To further conceal the scheme, Bankman-Fried and his co-conspirators recorded the outgoing wire transfers from Alameda to individuals’ bank accounts for purposes of making contributions as Alameda “loans” or “expenses.” (GX-480A; Tr. 1458-61). But unlike other loans that were made to FTX executives, most of these outgoing wire payments were not documented in agreements or on term sheets, and there were no set interest rates, no interest payments, no collateral, and no evidence of repayment.


In total, Bankman-Fried and his co-conspirators made over 300 political contributions, totaling tens of millions of dollars, that were unlawful because they were made in the name of a straw donor or paid for with corporate funds. The proposed preliminary order of forfeiture lists the contributions identified by the Government. In dozens of instances, use of straw donors allowed Bankman-Fried to evade contribution limits on individual donations to candidates to whom Bankman-Fried had already donated. As a result of this fraudulent conduct, Bankman-Fried and his co-conspirators caused false information to be reported by campaigns and PACs to the FEC, which had the result of impairing and impeding the FEC’s reporting and enforcement functions.


The defendant argues that the Court should not consider the defendant’s unlawful political contributions for two reasons. (Def. Mem. at 27). First, he argues that the Government did not prove this conduct by a preponderance of the evidence at trial. But at trial Singh testified that funds were transferred from Alameda to his bank account and then Salame, as part of the conspiracy with the defendant, would transfer those funds to political campaigns as if those were donations from Singh. (Tr. 1420-38). The Government also introduced documentary evidence at trial of this scheme. Government Exhibit 475, the “Donation Processing” Signal chat, provides evidence that Bankman-Fried coordinated sending Alameda funds through the accounts of Singh, Salame, and Bankman-Fried. Government Exhibit 477, a Signal chat between Singh and another person working for the defendant, also shows that certain donations would be made in Singh’s name instead of the defendant’s name. Government Exhibit 28 is a spreadsheet that was maintained by the defendant to track contributions being made in his name, Singh’s name, and Salame’s name. The Government also traced funds from Alameda through bank accounts in the names of Singh, Salame, and Bankman-Fried, on to the accounts of political campaigns. Those tracing charts were admitted into evidence as Government Exhibits 1088, 1089, and 1090. Based on all of that evidence, there is sufficient proof for the Court to conclude by a preponderance of the evidence that the defendant committed violations of the campaign finance laws. To the extent the defendant’s willfulness is at issue, it was established by the inherent aspects of concealment involved in the crime, and the fact that, as several witnesses discussed, the defendant was sophisticated when it came to politics. Additionally, while it is not necessary here, the Court is not constrained by the trial record and may consider additional evidence in connection with sentencing, or hold a hearing, at which the Government would establish that the defendant acted willfully.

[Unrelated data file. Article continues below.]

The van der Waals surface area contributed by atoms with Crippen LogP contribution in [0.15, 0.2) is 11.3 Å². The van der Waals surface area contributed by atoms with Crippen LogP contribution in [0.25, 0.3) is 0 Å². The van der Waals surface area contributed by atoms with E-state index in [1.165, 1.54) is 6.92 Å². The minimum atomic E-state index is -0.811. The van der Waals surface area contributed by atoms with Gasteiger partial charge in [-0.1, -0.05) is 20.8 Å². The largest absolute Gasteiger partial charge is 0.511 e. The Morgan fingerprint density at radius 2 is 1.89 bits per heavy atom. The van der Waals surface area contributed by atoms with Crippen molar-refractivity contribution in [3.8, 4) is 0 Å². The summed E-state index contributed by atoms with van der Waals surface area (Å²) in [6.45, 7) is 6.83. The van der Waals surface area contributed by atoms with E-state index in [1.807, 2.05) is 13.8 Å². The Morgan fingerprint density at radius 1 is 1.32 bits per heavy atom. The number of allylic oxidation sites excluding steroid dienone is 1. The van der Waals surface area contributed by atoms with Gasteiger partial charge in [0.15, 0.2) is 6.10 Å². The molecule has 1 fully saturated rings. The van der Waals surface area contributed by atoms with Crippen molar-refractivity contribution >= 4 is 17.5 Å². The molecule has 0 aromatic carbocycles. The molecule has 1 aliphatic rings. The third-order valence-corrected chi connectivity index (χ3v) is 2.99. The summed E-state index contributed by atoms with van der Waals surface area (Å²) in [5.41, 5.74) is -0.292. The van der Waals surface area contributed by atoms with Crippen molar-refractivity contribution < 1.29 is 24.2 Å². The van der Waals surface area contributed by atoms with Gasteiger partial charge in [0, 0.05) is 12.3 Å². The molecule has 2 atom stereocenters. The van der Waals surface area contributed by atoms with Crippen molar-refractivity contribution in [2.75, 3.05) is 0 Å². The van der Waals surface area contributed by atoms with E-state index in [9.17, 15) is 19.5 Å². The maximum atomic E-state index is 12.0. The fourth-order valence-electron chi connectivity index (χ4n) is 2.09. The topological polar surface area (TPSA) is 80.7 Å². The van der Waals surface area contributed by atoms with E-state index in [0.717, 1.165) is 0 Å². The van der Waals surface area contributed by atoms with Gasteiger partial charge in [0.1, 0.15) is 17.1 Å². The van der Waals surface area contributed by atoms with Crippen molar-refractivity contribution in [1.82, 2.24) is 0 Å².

Second, the defendant complains that he was not permitted to call Bradley Smith as an expert witness at trial. But the testimony for which he was noticed is irrelevant for this proceeding. The defendant says that “Professor Smith would have offered expert testimony concerning ‘[c]ommon, established, and well-known practices for large-scale political giving campaigns,’ as well as testimony ‘to rebut evidence which may be offered by the Government concerning issues of campaign finance and political donations.’” (Def. Mem. at 28 (quoting Def.’s Expert Notice)). But such general testimony would not undermine the clear evidence that money was being laundered through straw donors’ accounts to make illegal contributions. And under the Rules of Evidence, Professor Smith would not be permitted to testify about the defendant’s mental state, Fed. R. Evid. 704(b), so it is not clear how his noticed testimony would have been probative of any of the sentencing issues. If it were, the defendant would have presumably offered some of Professor Smith’s opinions as part of his sentencing submission.



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This court case retrieved on March 15, 2024, from storage.courtlistener is part of the public domain. The court-created documents are works of the federal government, and under copyright law, are automatically placed in the public domain and may be shared without legal restriction.